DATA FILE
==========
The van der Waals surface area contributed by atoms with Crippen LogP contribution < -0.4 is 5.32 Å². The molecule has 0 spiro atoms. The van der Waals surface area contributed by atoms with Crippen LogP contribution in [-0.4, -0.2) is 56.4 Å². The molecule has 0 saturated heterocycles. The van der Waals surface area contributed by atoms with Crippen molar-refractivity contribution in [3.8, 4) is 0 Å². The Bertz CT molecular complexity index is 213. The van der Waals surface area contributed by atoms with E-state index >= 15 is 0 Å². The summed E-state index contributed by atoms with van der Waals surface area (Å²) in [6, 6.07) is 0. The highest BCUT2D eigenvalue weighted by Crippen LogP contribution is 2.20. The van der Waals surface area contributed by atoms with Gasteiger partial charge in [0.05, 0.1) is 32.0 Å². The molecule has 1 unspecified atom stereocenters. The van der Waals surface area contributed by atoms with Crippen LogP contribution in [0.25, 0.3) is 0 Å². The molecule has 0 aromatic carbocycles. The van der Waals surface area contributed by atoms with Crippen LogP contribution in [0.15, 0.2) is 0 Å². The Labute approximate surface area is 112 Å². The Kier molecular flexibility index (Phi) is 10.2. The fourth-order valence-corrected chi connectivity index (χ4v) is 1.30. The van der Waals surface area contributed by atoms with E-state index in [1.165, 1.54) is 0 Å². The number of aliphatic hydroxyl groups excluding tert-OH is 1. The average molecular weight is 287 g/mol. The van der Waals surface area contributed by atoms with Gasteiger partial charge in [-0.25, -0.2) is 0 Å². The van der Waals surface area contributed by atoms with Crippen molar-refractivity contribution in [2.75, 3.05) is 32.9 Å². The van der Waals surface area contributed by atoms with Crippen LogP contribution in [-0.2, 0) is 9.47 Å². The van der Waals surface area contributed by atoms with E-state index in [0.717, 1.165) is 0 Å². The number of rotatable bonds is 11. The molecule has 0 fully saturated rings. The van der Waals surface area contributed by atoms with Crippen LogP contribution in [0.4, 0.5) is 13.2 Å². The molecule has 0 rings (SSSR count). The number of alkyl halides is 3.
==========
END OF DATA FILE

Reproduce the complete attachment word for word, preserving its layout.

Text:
The van der Waals surface area contributed by atoms with Crippen LogP contribution < -0.4 is 5.32 Å². The molecule has 0 spiro atoms. The van der Waals surface area contributed by atoms with Crippen LogP contribution in [-0.4, -0.2) is 56.4 Å². The molecule has 0 saturated heterocycles. The van der Waals surface area contributed by atoms with Crippen molar-refractivity contribution in [3.8, 4) is 0 Å². The Bertz CT molecular complexity index is 213. The van der Waals surface area contributed by atoms with E-state index >= 15 is 0 Å². The summed E-state index contributed by atoms with van der Waals surface area (Å²) in [6, 6.07) is 0. The highest BCUT2D eigenvalue weighted by Crippen LogP contribution is 2.20. The van der Waals surface area contributed by atoms with Gasteiger partial charge in [0.05, 0.1) is 32.0 Å². The molecule has 1 unspecified atom stereocenters. The van der Waals surface area contributed by atoms with Crippen LogP contribution in [0.25, 0.3) is 0 Å². The molecule has 0 aromatic carbocycles. The van der Waals surface area contributed by atoms with Crippen LogP contribution in [0.15, 0.2) is 0 Å². The Labute approximate surface area is 112 Å². The Kier molecular flexibility index (Phi) is 10.2. The fourth-order valence-corrected chi connectivity index (χ4v) is 1.30. The van der Waals surface area contributed by atoms with E-state index in [1.165, 1.54) is 0 Å². The number of aliphatic hydroxyl groups excluding tert-OH is 1. The average molecular weight is 287 g/mol. The van der Waals surface area contributed by atoms with Gasteiger partial charge in [-0.25, -0.2) is 0 Å². The van der Waals surface area contributed by atoms with Crippen molar-refractivity contribution in [2.75, 3.05) is 32.9 Å². The van der Waals surface area contributed by atoms with Crippen LogP contribution in [-0.2, 0) is 9.47 Å². The van der Waals surface area contributed by atoms with E-state index in [0.717, 1.165) is 0 Å². The number of rotatable bonds is 11. The molecule has 0 fully saturated rings. The van der Waals surface area contributed by atoms with Crippen LogP contribution in [0.4, 0.5) is 13.2 Å². The molecule has 0 rings (SSSR count). The number of alkyl halides is 3.